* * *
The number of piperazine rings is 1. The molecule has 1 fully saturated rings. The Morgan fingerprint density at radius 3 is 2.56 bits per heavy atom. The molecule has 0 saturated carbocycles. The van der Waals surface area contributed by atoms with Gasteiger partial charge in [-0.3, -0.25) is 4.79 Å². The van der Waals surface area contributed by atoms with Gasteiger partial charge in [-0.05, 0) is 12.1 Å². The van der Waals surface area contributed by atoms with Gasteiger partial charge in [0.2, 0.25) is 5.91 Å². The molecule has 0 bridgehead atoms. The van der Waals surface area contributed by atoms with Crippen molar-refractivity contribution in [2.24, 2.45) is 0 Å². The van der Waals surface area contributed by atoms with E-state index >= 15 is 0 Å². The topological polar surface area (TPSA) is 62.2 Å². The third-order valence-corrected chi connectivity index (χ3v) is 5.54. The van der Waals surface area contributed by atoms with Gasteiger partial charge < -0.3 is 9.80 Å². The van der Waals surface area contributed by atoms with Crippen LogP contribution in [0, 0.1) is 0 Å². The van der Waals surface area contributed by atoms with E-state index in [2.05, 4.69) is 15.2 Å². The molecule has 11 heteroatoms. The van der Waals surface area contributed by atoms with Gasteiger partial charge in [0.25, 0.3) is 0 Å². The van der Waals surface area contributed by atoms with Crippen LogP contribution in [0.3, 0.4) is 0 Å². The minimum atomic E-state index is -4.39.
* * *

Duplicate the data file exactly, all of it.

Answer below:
The number of piperazine rings is 1. The molecule has 1 fully saturated rings. The Morgan fingerprint density at radius 3 is 2.56 bits per heavy atom. The molecule has 0 saturated carbocycles. The van der Waals surface area contributed by atoms with Gasteiger partial charge in [-0.3, -0.25) is 4.79 Å². The van der Waals surface area contributed by atoms with Gasteiger partial charge in [-0.05, 0) is 12.1 Å². The van der Waals surface area contributed by atoms with Gasteiger partial charge in [0.2, 0.25) is 5.91 Å². The molecule has 0 bridgehead atoms. The van der Waals surface area contributed by atoms with Crippen molar-refractivity contribution in [2.24, 2.45) is 0 Å². The van der Waals surface area contributed by atoms with E-state index >= 15 is 0 Å². The topological polar surface area (TPSA) is 62.2 Å². The third-order valence-corrected chi connectivity index (χ3v) is 5.54. The van der Waals surface area contributed by atoms with Gasteiger partial charge < -0.3 is 9.80 Å². The van der Waals surface area contributed by atoms with Crippen LogP contribution in [0, 0.1) is 0 Å². The van der Waals surface area contributed by atoms with E-state index in [2.05, 4.69) is 15.2 Å². The molecule has 11 heteroatoms. The van der Waals surface area contributed by atoms with Gasteiger partial charge in [0.25, 0.3) is 0 Å². The van der Waals surface area contributed by atoms with Crippen LogP contribution in [0.3, 0.4) is 0 Å². The minimum atomic E-state index is -4.39.